We are ecstatic to publicly announce our collaboration with Indian Chai Stories as part of the Chai for Cancer Season 8 Campaign!
Indian Chai Stories is a blog by Gowri Mohanakrishnan with almost 200 original stories from 58 contributors from the tea gardens of Assam, West Bengal, Tamil Nadu, Kerala and Sri Lanka!
This year our campaign tagline is “Ek Chai Zindagi ke Naam”, and what better way to take the campaign forward than to showcase the real life stories of tea planters? As Gowri herself puts it, “Back in the tea gardens, our motto has always been “Ek Zindagi Chai ke Naam””.
When Gowri was married to a tea planter in 1986, she had to leave her city life behind and experience first hand, life in the “Dooars”. Amazed by the incredible stories people shared at the tea clubs, she decided to start a blog and share their stories with the world! “Life here is a celebration of the human spirit. Indian Chai Stories is all about the people who live here!”
Tune in to Chai for Cancer every Wednesday for stories of elephants and leopards, of people and of ghosts; some stories so vivid and amazing, they beggar belief!
Says Aloke: My appointment as an Assistant Manager of Nagrakata Tea Estate of the Dooars Tea Company was tied to a ‘signed and sealed’ covenant of three years including an initial six months period of probation.
Dum Dum Aerodrome, Calcutta, May 7, 1963, 3:30 a.m. : I entered grandly with air ticket in pocket – the only document in possession. Security checks were non-existent; hijacks and human bombs unheard of.
Venk Shenoi, who says, ” It was a hell of a life in 1962: I would have been poorer without those experiences and my memories of those days,” writes about his first days as a Chhotta Saab in the breathtakingly beautiful Nagrakata area of the Dooars. He recalls a myriad of little things with such clarity, you’d think he was talking about yesterday!
Simran Sandhu writes about her early days in the tea gardens of Assam when she was a young bride. This brand new world was filled with several wonders, some terrors and some hilarious misadventures.
Alan Lane takes us to the Barak Valley in southern Assam. Don’t lose any time if you want to meet the charming occupants of the various bungalows. You’ll realise why we say life in a tea garden is a life like no other!
Hold tight, off we go – one story takes us to Assam and the other to the Dooars!
Read the story – Freshly Brewed and Packaged Beautifully
Sarita Dasgupta’s ‘The Gracious Hostess’ gives you a little peek into what goes on behind the scenes:
just what it takes to give the visitor that ‘perfect’ experience of staying in a tea bungalow.
Read the story – The Gracious Hostess
Enjoy the stories – be sure you have your cup of chai in hand! Cheers to life!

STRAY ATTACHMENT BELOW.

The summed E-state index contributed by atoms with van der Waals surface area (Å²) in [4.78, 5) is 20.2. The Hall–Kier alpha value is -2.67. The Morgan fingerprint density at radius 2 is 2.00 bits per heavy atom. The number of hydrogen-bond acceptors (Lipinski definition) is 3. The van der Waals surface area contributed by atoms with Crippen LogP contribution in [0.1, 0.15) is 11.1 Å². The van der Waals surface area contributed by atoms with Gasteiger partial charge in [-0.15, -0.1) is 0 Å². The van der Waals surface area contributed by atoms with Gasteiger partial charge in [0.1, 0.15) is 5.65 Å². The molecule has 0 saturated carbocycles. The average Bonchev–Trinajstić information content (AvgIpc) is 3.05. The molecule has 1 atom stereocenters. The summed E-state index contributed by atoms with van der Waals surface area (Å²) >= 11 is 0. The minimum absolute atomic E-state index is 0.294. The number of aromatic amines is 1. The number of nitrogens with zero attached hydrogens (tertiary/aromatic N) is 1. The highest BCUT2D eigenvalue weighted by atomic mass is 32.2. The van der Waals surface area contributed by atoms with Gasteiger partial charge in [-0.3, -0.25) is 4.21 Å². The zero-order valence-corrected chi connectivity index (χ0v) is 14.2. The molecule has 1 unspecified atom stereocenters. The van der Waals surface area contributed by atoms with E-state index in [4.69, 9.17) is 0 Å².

Shipra Castledine writes from in Australia. She grew up in the tea gardens of the Dooars. Her stories will make you wish you too had spent your childhood in the wonderful world she brings to life.
Read the story – Back in the day part 2
Rajesh Thomas, a planter like his father, writes from the beautiful tea estates of the Upper Nilgiris. He serves up a feast in this story from his days as a young ‘Sinna Durai’.
Read the story – The Dinner
When we started sharing stories here, one of the first things I mentioned was ghosts! You’ve waited long enough: here it is, the ghost story I have heard many times from the writer, S. Mohanakrishnan, who happens to be the man who brought me to the tea gardens many years ago.
Read the story – The Haunted Bungalow of Dumchipara Tea
P.S. Do not read this story after dark!
Today I’m sharing one of my favourites from Indian Chai Stories – the story of a monsoon wedding by Mrinalini Rautela Pahwa. She writes: “… in the midst of friends, family, love and laughter, set against the backdrop of a political agitation that would change the face of the state I knew as home and draw the curtains on a way of life…I got married.”
Read the story – The Tale of a Wedding Less Ordinary
P.S. Do not read this story after dark!
Joyshri was among the first six contributors to Indian Chai Stories. Many years ago – in the 1980s – she gave us our very own tea garden magazine in the Dooars ( North Bengal ), “Reach Out”. My friends and I were so grateful to have a chance to write and publish right there in the tea gardens!! That’s a story for another day.
For now, I leave you with this – A Predator- Lost & Lovelorn
The people who serve us in tea bungalows become family, but it takes time. Just as a bride or groom is inspected and ‘passed’ by prospective in-laws, a new memsaab has to pass a tough examination by the ex-bachelor’s devoted retinue.
I lived in terror – not of leopards, elephants or of the dacoits who struck everywhere those days, but of Ghenwa, whose word was law in the domain I had dared to enter! Hope you’ll have a good laugh at the plight of the hapless 24year old city girl set adrift in a wild world – her new husband’s natural habitat, the tea gardens!
Here it is, this week’s offering: Ghenwa the Jewel: A Birpara Tale
All of this to be followed by the drinks trolley with rounds of snacks and eventually dinner, of course.
But I’m rushing you…no, let’s go back to the tea trolley of Mandira Moitra Sarkar’s childhood; she’s going to share lots of goodies with you here
And then she takes us all to the river Bhareli to a picnic, here:Teatime in a Tea Bungalow